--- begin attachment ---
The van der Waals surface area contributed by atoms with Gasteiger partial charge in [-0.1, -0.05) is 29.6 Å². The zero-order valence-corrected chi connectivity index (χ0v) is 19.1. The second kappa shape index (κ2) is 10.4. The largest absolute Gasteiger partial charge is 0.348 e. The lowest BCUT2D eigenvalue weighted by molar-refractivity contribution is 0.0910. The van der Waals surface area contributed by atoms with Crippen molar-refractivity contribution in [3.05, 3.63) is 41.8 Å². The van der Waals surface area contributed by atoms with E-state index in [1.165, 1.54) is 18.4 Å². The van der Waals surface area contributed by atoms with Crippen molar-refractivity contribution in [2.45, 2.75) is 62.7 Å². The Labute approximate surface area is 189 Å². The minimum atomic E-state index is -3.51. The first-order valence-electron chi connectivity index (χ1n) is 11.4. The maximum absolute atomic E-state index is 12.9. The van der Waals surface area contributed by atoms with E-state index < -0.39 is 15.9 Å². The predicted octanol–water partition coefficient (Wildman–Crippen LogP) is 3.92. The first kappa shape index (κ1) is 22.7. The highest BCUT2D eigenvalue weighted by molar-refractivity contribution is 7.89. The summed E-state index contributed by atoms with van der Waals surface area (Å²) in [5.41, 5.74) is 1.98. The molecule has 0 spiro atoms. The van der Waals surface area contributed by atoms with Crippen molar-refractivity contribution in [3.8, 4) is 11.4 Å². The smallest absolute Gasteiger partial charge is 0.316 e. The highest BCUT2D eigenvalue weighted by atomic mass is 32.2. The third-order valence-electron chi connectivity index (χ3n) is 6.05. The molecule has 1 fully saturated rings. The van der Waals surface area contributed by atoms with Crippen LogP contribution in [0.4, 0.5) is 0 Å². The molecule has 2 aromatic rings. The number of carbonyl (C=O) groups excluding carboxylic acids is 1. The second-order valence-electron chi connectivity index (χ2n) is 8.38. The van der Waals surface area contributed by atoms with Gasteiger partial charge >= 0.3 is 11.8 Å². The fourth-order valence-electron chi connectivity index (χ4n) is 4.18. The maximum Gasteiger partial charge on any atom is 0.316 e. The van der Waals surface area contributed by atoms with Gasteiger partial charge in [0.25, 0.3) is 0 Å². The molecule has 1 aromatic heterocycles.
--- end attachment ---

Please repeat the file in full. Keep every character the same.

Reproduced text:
The van der Waals surface area contributed by atoms with Gasteiger partial charge in [-0.1, -0.05) is 29.6 Å². The zero-order valence-corrected chi connectivity index (χ0v) is 19.1. The second kappa shape index (κ2) is 10.4. The largest absolute Gasteiger partial charge is 0.348 e. The lowest BCUT2D eigenvalue weighted by molar-refractivity contribution is 0.0910. The van der Waals surface area contributed by atoms with Crippen molar-refractivity contribution in [3.05, 3.63) is 41.8 Å². The van der Waals surface area contributed by atoms with E-state index in [1.165, 1.54) is 18.4 Å². The van der Waals surface area contributed by atoms with Crippen molar-refractivity contribution in [2.45, 2.75) is 62.7 Å². The Labute approximate surface area is 189 Å². The minimum atomic E-state index is -3.51. The first-order valence-electron chi connectivity index (χ1n) is 11.4. The maximum absolute atomic E-state index is 12.9. The van der Waals surface area contributed by atoms with E-state index < -0.39 is 15.9 Å². The predicted octanol–water partition coefficient (Wildman–Crippen LogP) is 3.92. The first kappa shape index (κ1) is 22.7. The highest BCUT2D eigenvalue weighted by molar-refractivity contribution is 7.89. The summed E-state index contributed by atoms with van der Waals surface area (Å²) in [5.41, 5.74) is 1.98. The molecule has 0 spiro atoms. The van der Waals surface area contributed by atoms with Crippen molar-refractivity contribution in [3.8, 4) is 11.4 Å². The smallest absolute Gasteiger partial charge is 0.316 e. The highest BCUT2D eigenvalue weighted by atomic mass is 32.2. The third-order valence-electron chi connectivity index (χ3n) is 6.05. The molecule has 1 fully saturated rings. The van der Waals surface area contributed by atoms with Crippen LogP contribution in [0.4, 0.5) is 0 Å². The molecule has 2 aromatic rings. The number of carbonyl (C=O) groups excluding carboxylic acids is 1. The second-order valence-electron chi connectivity index (χ2n) is 8.38. The van der Waals surface area contributed by atoms with Gasteiger partial charge >= 0.3 is 11.8 Å². The fourth-order valence-electron chi connectivity index (χ4n) is 4.18. The maximum Gasteiger partial charge on any atom is 0.316 e. The van der Waals surface area contributed by atoms with Gasteiger partial charge in [0.25, 0.3) is 0 Å². The molecule has 1 aromatic heterocycles.